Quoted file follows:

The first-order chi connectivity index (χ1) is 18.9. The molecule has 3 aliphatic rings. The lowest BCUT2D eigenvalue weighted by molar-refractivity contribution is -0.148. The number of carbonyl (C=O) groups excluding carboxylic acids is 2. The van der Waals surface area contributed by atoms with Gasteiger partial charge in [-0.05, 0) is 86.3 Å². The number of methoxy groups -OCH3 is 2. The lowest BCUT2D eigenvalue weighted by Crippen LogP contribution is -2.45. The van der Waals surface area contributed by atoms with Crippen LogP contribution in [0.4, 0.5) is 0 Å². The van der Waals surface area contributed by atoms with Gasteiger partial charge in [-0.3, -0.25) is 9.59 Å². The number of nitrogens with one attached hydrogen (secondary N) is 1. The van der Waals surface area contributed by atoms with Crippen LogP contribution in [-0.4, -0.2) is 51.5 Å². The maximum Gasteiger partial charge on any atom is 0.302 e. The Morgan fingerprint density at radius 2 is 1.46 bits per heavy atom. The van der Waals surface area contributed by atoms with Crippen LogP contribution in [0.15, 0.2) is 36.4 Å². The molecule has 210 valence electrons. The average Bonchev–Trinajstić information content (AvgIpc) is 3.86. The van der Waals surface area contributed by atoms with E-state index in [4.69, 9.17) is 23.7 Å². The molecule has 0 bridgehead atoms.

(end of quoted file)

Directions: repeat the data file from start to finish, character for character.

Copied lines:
The first-order chi connectivity index (χ1) is 18.9. The molecule has 3 aliphatic rings. The lowest BCUT2D eigenvalue weighted by molar-refractivity contribution is -0.148. The number of carbonyl (C=O) groups excluding carboxylic acids is 2. The van der Waals surface area contributed by atoms with Gasteiger partial charge in [-0.05, 0) is 86.3 Å². The number of methoxy groups -OCH3 is 2. The lowest BCUT2D eigenvalue weighted by Crippen LogP contribution is -2.45. The van der Waals surface area contributed by atoms with Crippen LogP contribution in [0.4, 0.5) is 0 Å². The van der Waals surface area contributed by atoms with Gasteiger partial charge in [-0.3, -0.25) is 9.59 Å². The number of nitrogens with one attached hydrogen (secondary N) is 1. The van der Waals surface area contributed by atoms with Crippen LogP contribution in [-0.4, -0.2) is 51.5 Å². The maximum Gasteiger partial charge on any atom is 0.302 e. The Morgan fingerprint density at radius 2 is 1.46 bits per heavy atom. The van der Waals surface area contributed by atoms with Crippen LogP contribution in [0.15, 0.2) is 36.4 Å². The molecule has 210 valence electrons. The average Bonchev–Trinajstić information content (AvgIpc) is 3.86. The van der Waals surface area contributed by atoms with E-state index in [4.69, 9.17) is 23.7 Å². The molecule has 0 bridgehead atoms.